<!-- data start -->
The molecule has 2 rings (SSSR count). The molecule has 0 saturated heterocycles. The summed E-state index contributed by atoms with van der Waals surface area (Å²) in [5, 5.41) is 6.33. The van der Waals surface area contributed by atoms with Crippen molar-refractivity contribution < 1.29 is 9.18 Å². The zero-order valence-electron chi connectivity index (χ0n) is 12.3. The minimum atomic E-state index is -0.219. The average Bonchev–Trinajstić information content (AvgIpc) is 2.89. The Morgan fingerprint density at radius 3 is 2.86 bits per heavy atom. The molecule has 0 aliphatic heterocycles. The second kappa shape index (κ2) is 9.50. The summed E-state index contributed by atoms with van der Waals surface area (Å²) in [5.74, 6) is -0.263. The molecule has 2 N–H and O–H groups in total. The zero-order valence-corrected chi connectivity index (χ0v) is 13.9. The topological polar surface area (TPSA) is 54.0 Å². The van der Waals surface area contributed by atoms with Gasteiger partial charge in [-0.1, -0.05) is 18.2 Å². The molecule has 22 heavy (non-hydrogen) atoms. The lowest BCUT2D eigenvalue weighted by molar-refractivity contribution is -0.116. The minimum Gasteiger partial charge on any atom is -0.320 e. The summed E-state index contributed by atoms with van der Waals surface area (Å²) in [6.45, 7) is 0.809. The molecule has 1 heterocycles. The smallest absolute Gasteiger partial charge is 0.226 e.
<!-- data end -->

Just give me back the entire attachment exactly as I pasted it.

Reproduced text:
The molecule has 2 rings (SSSR count). The molecule has 0 saturated heterocycles. The summed E-state index contributed by atoms with van der Waals surface area (Å²) in [5, 5.41) is 6.33. The van der Waals surface area contributed by atoms with Crippen molar-refractivity contribution < 1.29 is 9.18 Å². The zero-order valence-electron chi connectivity index (χ0n) is 12.3. The minimum atomic E-state index is -0.219. The average Bonchev–Trinajstić information content (AvgIpc) is 2.89. The Morgan fingerprint density at radius 3 is 2.86 bits per heavy atom. The molecule has 0 aliphatic heterocycles. The second kappa shape index (κ2) is 9.50. The summed E-state index contributed by atoms with van der Waals surface area (Å²) in [5.74, 6) is -0.263. The molecule has 2 N–H and O–H groups in total. The zero-order valence-corrected chi connectivity index (χ0v) is 13.9. The topological polar surface area (TPSA) is 54.0 Å². The van der Waals surface area contributed by atoms with Gasteiger partial charge in [-0.1, -0.05) is 18.2 Å². The molecule has 22 heavy (non-hydrogen) atoms. The lowest BCUT2D eigenvalue weighted by molar-refractivity contribution is -0.116. The minimum Gasteiger partial charge on any atom is -0.320 e. The summed E-state index contributed by atoms with van der Waals surface area (Å²) in [6.45, 7) is 0.809. The molecule has 1 heterocycles. The smallest absolute Gasteiger partial charge is 0.226 e.